Australia’s journey to work

Information on the methods of travel used by Australians to get to work on Census day Tuesday 10 August, 2021


Journey to work

Since 1976, the Census has collected data on the modes of transport Australians use to commute to work.

Employed people aged 15 years and over could record up to three methods of travel they used to get to work on the day of the Census.

The 2021 Census was conducted during the COVID-19 pandemic. The data collected provides an interesting glimpse into how Australia's working population adapted to stay-at-home restrictions and which modes of transport they utilised when travelling to work.

In 2021, just under half of Australia’s population (over 12 million people) were aged 15 years and over and employed during the week before the Census.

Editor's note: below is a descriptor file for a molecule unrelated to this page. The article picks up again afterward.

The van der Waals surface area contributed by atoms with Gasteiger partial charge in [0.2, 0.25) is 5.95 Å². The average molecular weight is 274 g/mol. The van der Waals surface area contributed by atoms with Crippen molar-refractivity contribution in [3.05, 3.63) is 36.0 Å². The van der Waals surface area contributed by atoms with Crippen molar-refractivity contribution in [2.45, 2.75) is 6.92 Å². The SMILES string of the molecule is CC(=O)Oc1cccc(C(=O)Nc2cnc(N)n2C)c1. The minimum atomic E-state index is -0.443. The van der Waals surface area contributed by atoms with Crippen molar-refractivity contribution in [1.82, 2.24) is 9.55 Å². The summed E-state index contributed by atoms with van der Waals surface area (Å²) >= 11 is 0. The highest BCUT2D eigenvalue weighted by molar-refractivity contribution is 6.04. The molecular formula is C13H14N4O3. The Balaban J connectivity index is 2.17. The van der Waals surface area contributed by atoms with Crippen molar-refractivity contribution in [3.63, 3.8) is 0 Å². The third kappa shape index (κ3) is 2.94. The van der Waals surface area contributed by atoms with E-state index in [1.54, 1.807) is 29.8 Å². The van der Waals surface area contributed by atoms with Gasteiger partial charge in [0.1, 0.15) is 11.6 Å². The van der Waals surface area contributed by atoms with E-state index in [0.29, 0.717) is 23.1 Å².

How people travelled(a) to work on Tuesday 10 August, 2021
 2021 count2021 proportion(b) (%)2016 count2016 proportion(b) (%)
Car, as driver    6,397,53953.16,625,02462.0
Worked at home    2,531,26221.0503,5824.7
Did not go to work    1,417,44911.81,003,7929.4
Car, as passenger       471,1273.9493,2934.6
Walked only       306,0452.5370,4273.5
Train       299,0532.5770,7657.2
Bus       212,9191.8371,8423.5
Bicycle         79,4570.7107,9621.0
Truck         77,1510.686,4550.8
Other Mode         74,3100.673,5120.7
Not stated         59,1670.5104,0611.0
Motorbike/scooter         50,1460.465,0610.6
Tram/light rail         34,2750.365,8100.6
Taxi/ride-share service         31,0570.325,0030.2
Ferry            8,4700.117,2580.2
Total 12,049,410100.010,683,842100.0
  1. Refers to the main mode of travel to work used. Where multiple modes of travel are used, a priority hierarchy is used to make assumptions for the main mode. Visit (MTW15P) for more information. 
  2. Employed persons aged 15 years and over.


Working from home

Working from home had the largest increase of all responses with around one in five employed people over 15 years working from home on the day of the 2021 Census - an increase of over 2 million people since the 2016 Census.

This increase was likely due to the COVID-19 pandemic restrictions limiting people’s ability to attend their place of work, and the increased ability for people to undertake their roles from home.